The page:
As part of our Uncommon Journeys Train Adventure across Canada, we disembarked the train after four days in Jasper, Alberta, Canada for marvelous ride through the Colombia Icefield.
Our destination was the Athabasca Glacier in the midst of the Columbia Icefield.
What a marvelous ride it was..
The Athabasca Glacier is one of the six principal ‘toes’ of the Columbia Icefield, located in the Canadian Rockies.
In the photo below you can see the Glacier just behind our heads…
The glacier currently recedes at a rate of about 5 metres (16 ft) per year and has receded more than 1.5 km (0.93 mi) in the past 125 years and lost over half of its volume.
The glacier moves down from the Icefield at a rate of several centimeters per day, leaving behind mounds of crushed rock…
The leading edge of the glacier is within easy walking distance; however, travel onto the glacier is not recommended unless properly equipped.
Hidden crevasses have led to the deaths of unprepared tourists.
YIKERS………….we best take the bus!
We went to the Icefield Interpretive Centre, and purchase tickets to take the Terra Bus out onto the Glacier.
These are fantastic vehicles and the only ones in existence are here on the Icefield and in the Antarctica.
The Terra Bus is specially designed to take very steep grades…here are shots from our journey out onto the Glacier…
The Athabasca Glacier is surveyed each day in order to ensure that it is safe for our excursion onto its surface….
No matter the age of the individual, once upon the Glacier, we all become curious youngsters…..
We had a grand time visiting the Glacier and will have those marvelous memories for all time…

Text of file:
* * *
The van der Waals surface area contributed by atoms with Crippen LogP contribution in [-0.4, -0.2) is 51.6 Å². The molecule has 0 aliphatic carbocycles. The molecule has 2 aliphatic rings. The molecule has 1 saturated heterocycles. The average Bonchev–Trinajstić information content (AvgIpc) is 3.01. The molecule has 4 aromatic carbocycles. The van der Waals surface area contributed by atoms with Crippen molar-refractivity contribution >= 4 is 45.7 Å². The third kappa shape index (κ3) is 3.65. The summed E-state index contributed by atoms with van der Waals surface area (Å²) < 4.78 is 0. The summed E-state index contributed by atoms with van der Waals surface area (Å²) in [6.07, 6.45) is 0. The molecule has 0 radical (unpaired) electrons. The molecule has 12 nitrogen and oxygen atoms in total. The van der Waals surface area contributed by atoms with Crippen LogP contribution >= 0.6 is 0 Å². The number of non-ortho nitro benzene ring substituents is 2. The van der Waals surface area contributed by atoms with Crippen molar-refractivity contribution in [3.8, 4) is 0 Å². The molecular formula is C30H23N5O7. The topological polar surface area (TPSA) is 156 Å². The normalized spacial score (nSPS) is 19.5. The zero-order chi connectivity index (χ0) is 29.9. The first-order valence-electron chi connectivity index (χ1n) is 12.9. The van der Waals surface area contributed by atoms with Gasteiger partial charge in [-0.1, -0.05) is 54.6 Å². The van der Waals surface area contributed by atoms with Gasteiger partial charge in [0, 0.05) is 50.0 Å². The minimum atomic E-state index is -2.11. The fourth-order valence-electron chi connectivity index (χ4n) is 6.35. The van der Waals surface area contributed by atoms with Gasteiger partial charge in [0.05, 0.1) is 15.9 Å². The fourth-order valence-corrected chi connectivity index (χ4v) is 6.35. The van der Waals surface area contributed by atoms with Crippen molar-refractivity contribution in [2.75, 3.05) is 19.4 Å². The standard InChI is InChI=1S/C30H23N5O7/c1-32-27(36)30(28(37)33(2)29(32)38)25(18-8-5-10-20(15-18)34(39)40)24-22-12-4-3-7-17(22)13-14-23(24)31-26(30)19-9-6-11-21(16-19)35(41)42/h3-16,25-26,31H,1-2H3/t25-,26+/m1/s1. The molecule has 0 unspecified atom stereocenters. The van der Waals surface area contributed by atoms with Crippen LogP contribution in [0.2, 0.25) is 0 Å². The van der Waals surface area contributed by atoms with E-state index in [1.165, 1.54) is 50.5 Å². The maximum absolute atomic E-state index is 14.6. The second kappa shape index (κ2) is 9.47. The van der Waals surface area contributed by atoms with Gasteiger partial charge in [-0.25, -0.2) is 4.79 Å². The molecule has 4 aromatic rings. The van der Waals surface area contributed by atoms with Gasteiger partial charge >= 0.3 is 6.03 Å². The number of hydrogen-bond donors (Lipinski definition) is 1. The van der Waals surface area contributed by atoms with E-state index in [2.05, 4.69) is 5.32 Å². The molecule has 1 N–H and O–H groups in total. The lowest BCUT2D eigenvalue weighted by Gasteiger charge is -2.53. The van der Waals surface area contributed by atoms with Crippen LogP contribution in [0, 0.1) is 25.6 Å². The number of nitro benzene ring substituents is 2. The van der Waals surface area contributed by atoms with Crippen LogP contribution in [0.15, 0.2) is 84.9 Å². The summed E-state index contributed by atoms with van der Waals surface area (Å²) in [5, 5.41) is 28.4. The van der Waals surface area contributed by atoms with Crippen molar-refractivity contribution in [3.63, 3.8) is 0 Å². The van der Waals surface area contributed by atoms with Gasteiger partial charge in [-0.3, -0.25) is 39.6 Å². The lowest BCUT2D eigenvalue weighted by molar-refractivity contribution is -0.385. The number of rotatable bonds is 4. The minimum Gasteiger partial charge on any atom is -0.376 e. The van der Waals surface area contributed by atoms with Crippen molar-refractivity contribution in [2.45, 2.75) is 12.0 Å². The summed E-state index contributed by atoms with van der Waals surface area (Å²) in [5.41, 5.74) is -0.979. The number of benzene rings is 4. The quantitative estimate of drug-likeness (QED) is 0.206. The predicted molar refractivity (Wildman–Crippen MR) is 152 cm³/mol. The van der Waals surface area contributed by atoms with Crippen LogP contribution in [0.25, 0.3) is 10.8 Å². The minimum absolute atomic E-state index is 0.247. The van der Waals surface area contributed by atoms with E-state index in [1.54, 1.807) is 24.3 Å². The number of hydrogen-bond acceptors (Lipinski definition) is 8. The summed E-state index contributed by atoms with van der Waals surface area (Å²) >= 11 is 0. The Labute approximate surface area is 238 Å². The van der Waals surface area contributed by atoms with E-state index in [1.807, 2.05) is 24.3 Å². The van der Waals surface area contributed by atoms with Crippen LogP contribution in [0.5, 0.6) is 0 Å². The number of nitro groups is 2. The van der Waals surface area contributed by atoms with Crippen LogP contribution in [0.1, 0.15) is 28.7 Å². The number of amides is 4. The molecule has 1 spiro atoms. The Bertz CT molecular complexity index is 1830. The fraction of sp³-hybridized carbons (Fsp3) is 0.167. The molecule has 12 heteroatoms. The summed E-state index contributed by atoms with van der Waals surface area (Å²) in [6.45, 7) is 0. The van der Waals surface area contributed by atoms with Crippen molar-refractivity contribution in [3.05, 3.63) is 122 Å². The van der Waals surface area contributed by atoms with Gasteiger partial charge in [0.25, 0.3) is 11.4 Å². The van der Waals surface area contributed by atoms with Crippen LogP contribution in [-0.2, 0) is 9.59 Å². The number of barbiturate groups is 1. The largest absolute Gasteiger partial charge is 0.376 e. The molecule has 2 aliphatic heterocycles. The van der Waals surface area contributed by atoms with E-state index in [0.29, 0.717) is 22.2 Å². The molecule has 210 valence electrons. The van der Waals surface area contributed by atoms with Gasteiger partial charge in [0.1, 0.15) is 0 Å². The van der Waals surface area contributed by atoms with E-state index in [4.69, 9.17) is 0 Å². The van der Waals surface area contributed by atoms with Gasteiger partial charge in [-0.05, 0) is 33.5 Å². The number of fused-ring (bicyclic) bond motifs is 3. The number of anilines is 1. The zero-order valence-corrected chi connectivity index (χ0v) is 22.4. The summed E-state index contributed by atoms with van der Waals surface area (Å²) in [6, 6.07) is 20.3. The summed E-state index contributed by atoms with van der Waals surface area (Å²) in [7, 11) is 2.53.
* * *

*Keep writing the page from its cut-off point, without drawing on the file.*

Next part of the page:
As I write this post we are back at home in Texas and it is 103 degrees and the memories are most wonderful!
Thank you for taking the time to join us.
Here is a parting shot of us at Portage Glacier on the Kenai Peninsula of the U.S. state of Alaska taken in the 1990s….
Just looking at the pictures makes me feel cooler.
Yes, Larry, I was thinking about you as I wrote this!
How wonderful to see this post in the middle of August in Texas! I will probably never see a glacier so thank you for taking us along on the bus. I really liked the retro photo of you and Augustine and to know that you are still together!
Dearest JoNell, thanks so much for your lovely comments! As Larry said, just looking at the pictures makes us feel a bit cooler. Glad you enjoyed our retro photo….we have been hopping around together since the 1970s…..40 years actually.
AH. The adventure continues. Dear Tin Man and Augustine, You both are quite dashing! Then and now. It’s true! From the tippy top to the bottom, I thoroughly enjoyed this “Big Chill” series. Goodness. Gracious. The Terra bus. It looks pretty narrow. Check-out the wheels. How wide is the road? Incredible views. Did I spy someone filling a water bottle? Lovely. Big Hugs, ~Theadora